Exhibition: The Printed Line at The Beaney, Canterbury
PUBLISHED: 09:54 10 March 2020 | UPDATED: 09:54 10 March 2020
A new exhibition at The Beaney in Canterbury considers how artists have used a variety of printmaking techniques to exploit the potential of the printed line since the 20th century
A new exhibition at The Beaney in Canterbury considers how artists have used a variety of printmaking techniques to exploit the potential of the printed line from the 20th century to the present day.
The Printed Line (7 March-26 April, free entry, closed Mondays) includes Sickert's masterly cross-hatched etching The Old Middlesex, Ben Nicholson's rich drypoint Halse Town 1949, Eduardo Chillida's bold etchings and David Hockney's pared-down linear etchings in Illustrations for Fourteen Poems from C. P. Cavafy.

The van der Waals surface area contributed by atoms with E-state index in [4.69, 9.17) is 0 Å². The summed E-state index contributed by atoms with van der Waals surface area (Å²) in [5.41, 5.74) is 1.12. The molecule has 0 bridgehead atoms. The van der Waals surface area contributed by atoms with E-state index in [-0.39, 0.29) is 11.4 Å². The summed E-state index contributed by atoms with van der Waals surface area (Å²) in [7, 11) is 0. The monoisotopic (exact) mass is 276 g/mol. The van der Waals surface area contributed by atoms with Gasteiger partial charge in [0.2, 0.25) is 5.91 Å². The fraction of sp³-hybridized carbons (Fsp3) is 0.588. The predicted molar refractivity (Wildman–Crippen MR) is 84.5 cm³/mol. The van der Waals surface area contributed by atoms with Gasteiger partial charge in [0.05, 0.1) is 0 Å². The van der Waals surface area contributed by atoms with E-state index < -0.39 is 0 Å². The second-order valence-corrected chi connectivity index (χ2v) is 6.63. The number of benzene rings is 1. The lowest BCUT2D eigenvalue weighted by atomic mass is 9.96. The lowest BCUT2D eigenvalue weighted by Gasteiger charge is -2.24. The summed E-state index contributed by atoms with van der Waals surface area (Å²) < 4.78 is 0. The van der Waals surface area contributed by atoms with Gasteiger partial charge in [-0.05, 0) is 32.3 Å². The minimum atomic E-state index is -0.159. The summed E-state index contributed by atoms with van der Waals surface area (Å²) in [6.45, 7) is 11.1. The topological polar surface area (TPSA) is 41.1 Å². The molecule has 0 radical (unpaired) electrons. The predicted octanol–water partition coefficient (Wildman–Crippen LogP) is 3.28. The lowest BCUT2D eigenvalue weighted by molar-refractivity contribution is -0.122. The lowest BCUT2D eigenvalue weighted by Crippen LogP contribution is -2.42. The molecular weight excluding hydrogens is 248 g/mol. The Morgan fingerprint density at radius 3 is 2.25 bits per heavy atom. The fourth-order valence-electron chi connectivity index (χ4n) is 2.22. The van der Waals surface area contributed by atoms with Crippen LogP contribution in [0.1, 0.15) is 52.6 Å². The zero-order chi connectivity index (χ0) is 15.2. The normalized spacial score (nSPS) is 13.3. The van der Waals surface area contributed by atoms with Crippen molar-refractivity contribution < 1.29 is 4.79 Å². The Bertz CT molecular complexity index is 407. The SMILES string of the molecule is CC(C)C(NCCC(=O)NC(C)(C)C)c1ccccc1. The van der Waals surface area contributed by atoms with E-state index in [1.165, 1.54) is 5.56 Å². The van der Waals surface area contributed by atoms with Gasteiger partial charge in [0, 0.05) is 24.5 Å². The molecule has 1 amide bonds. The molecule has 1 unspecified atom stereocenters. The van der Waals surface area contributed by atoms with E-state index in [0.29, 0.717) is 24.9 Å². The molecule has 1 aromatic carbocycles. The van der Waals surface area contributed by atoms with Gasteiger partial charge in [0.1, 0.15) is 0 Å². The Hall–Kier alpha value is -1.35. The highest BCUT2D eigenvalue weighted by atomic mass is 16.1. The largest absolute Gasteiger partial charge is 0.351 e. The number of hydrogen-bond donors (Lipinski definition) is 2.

The use of colour is explored in screenprints by Bridget Riley and Kenneth Martin, as well as Simon Patterson's witty lithograph reworking the lines of the London tube map.
The exhibition features approximately 50 framed works and artists will include Frank Auerbach, Patrick Caulfield, Eduardo Chillida, Prunella Clough, Keith Coventry, Derek Boshier, Paul Coldwell, Lizzie Cox, Tracey Emin, Barry Flanagan, Lucian Freud, Derrick Greaves, Anthony Gross, Gertrude Hermes, David Hockney, Oskar Kokoschka. Kenneth Martin, Henri Matisse, Ben Nicholson, Eduardo Paolozzi, Simon Patterson, Pablo Picasso, Eric Ravilious, Walter Sickert, Richard Smith, Ian Tyson and Rachel Whiteread.
It also celebrates the publication of Hayward Gallery Publishing's A Century of Prints in Britain, which contains an essay by Julia Beaumont-Jones.